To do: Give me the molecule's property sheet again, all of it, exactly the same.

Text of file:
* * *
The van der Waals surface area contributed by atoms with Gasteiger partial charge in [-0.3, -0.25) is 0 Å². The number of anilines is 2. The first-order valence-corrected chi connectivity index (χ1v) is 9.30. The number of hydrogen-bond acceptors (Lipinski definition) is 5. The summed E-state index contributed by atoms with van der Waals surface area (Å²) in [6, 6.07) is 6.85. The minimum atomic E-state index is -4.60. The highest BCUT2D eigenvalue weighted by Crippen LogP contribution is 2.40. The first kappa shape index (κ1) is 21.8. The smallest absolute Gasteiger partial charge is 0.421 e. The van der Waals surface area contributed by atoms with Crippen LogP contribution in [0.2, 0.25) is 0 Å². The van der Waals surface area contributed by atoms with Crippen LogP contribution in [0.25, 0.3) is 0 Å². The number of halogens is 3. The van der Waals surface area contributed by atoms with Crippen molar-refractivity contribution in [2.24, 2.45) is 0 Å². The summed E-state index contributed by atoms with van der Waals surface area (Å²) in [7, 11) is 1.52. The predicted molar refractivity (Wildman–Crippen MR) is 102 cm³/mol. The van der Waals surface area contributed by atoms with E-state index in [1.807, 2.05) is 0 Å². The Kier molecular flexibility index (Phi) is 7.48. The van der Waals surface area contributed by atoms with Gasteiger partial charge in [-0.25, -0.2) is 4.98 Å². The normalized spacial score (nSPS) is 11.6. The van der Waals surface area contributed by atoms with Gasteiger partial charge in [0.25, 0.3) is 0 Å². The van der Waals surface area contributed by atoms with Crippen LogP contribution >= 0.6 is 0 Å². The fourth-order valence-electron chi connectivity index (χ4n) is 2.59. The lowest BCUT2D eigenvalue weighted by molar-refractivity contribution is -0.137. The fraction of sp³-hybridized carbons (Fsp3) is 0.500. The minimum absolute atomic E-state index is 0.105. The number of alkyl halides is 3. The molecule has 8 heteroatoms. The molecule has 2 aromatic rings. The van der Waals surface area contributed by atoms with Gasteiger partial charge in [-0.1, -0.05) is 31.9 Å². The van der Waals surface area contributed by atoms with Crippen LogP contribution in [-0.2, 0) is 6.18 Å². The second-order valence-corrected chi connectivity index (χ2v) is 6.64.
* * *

The van der Waals surface area contributed by atoms with Gasteiger partial charge in [-0.3, -0.25) is 0 Å². The number of anilines is 2. The first-order valence-corrected chi connectivity index (χ1v) is 9.30. The number of hydrogen-bond acceptors (Lipinski definition) is 5. The summed E-state index contributed by atoms with van der Waals surface area (Å²) in [6, 6.07) is 6.85. The minimum atomic E-state index is -4.60. The highest BCUT2D eigenvalue weighted by Crippen LogP contribution is 2.40. The first kappa shape index (κ1) is 21.8. The smallest absolute Gasteiger partial charge is 0.421 e. The van der Waals surface area contributed by atoms with Crippen LogP contribution in [0.2, 0.25) is 0 Å². The van der Waals surface area contributed by atoms with Crippen LogP contribution in [0.25, 0.3) is 0 Å². The number of halogens is 3. The van der Waals surface area contributed by atoms with Crippen molar-refractivity contribution in [2.24, 2.45) is 0 Å². The summed E-state index contributed by atoms with van der Waals surface area (Å²) in [7, 11) is 1.52. The predicted molar refractivity (Wildman–Crippen MR) is 102 cm³/mol. The van der Waals surface area contributed by atoms with E-state index in [1.807, 2.05) is 0 Å². The Kier molecular flexibility index (Phi) is 7.48. The van der Waals surface area contributed by atoms with Gasteiger partial charge in [-0.25, -0.2) is 4.98 Å². The normalized spacial score (nSPS) is 11.6. The van der Waals surface area contributed by atoms with Gasteiger partial charge in [0.25, 0.3) is 0 Å². The van der Waals surface area contributed by atoms with Crippen LogP contribution >= 0.6 is 0 Å². The fourth-order valence-electron chi connectivity index (χ4n) is 2.59. The lowest BCUT2D eigenvalue weighted by molar-refractivity contribution is -0.137. The fraction of sp³-hybridized carbons (Fsp3) is 0.500. The minimum absolute atomic E-state index is 0.105. The number of alkyl halides is 3. The molecule has 8 heteroatoms. The molecule has 2 aromatic rings. The van der Waals surface area contributed by atoms with Gasteiger partial charge in [-0.1, -0.05) is 31.9 Å². The van der Waals surface area contributed by atoms with Crippen LogP contribution in [-0.2, 0) is 6.18 Å². The second-order valence-corrected chi connectivity index (χ2v) is 6.64.